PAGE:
Early humans in France and Spain used bumps and crevasses in limestone caves to suggest a bison's haunch or the curve of a horse's neck. Two millennia later, Leonardo da Vinci depicted precise geological formations such as fault lines, sediment layers and bedrock.
Vatche Tchakerian, Geography professor and head of the department, investigates this connection between artist and landscape in his First-Year Seminar course, Earth Art: Geosciences and the Arts. "We explore how geography, geomorphology, geology and the environment are represented in the major art movements from prehistory to today," Tchakerian says. "We look at paintings, for example, to identify what kind of geosciences information can we identify. Are they accurate? What does the information convey to the viewer?"
In one exercise students trace the major landscape features in Giovanni Bellini's St. Francis in the Desert (1480–85) and identify features such as a cliff face, ravine, flood plain, weathering, sedimentary rocks, rock varnish, and other geomorphological elements.
"After taking the course, I want my students throughout their lives to go to museums, to look at paintings with a new perspective." And in turn he wants this course to train geosciences students to examine their environment with the insight of an artist's eye. "I want to help future scientists to become more perceptive, more aware of the details around them."
Geography professor Vatche Tchakerian is using examples from his own extensive collection of albums to research his next book on the influence of landscape in music. For a geoscientist, Tchakerian says, one of the highlights in art history has to be the late 18th and 19th centuries. The 'new' science of geology and Darwin's theories on the origin and evolution of life coincide in time with the landscape painters of Great Britain, he says. "Art reflected the amazing scientific discoveries at that time." The Hudson School in the United States also emerged, succeeded by the modern perspective of landscape found in the works of painters like Georgia O'Keefe and David Hockney and contemporary works like Robert Smithson's giant earthwork, Spiral Jetty.
"The link between geosciences and art constantly reflect each other," he says. Google Earth artists, for example, use satellite imagery to create landscape paintings that range from pictorial to expressionistic. "A famous example is Angry Tundra. The painting depicts the Siberian tundra melting and releasing methane gas, which is also evident in the real-time satellite image."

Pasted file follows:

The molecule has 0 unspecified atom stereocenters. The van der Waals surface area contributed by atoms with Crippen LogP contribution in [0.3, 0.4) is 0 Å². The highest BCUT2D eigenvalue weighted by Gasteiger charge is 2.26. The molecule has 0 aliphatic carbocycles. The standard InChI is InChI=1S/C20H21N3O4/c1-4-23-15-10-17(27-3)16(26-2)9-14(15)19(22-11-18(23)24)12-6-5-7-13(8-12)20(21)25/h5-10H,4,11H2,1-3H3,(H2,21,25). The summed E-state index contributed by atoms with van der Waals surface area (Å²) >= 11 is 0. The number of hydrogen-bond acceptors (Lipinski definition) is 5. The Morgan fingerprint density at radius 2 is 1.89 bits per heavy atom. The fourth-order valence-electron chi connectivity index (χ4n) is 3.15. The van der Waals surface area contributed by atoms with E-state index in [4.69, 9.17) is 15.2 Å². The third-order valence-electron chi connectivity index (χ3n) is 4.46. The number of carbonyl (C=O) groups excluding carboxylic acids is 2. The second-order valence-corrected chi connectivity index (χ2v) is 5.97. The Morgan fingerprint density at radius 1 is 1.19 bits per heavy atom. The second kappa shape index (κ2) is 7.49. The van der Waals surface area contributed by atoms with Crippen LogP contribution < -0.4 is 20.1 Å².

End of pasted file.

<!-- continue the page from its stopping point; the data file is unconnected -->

Replica of the painting from the Chauvet cave, in the Anthropos museum, Brno. The original art is approximately 31,000 years old.In addition to Tchakerian's enthusiasm for the geosciences and landscape art, he also explores its connection with music. He is writing a book, Landscape and Music: The Geographical Imagination in Classical Music from the Renaissance to the Present, which explores how composers portrayed landscape in music, identifying and cataloguing close to 450 compositions. "I expect the data to be of great use to orchestra managers and conductors, as well as geographers," he says.
Although trained as a geologist and physical geographer—he has joint appointments in the departments of Geography and of Geology and Geophysics—Tchakerian has always been interested in the arts. "I came from a family that valued classical music," he says of his Lebanese-Armenian roots, "and I grew up listening and studying music". For 12 years, he hosted a radio show, Musical Horizons, on the local KAMU-FM station. "In addition to playing the music, I would discuss the composer's lives, what influenced them, what they may have imagined."
And that is the ultimate goal for his freshman seminar class, he says. "I want to cultivate their sense of perception, that spark that helps them make essential connections.
"Human imagination is endless. I want students to recognize that."
Department Head and Professor, Geography
Professor Geology and Geophysics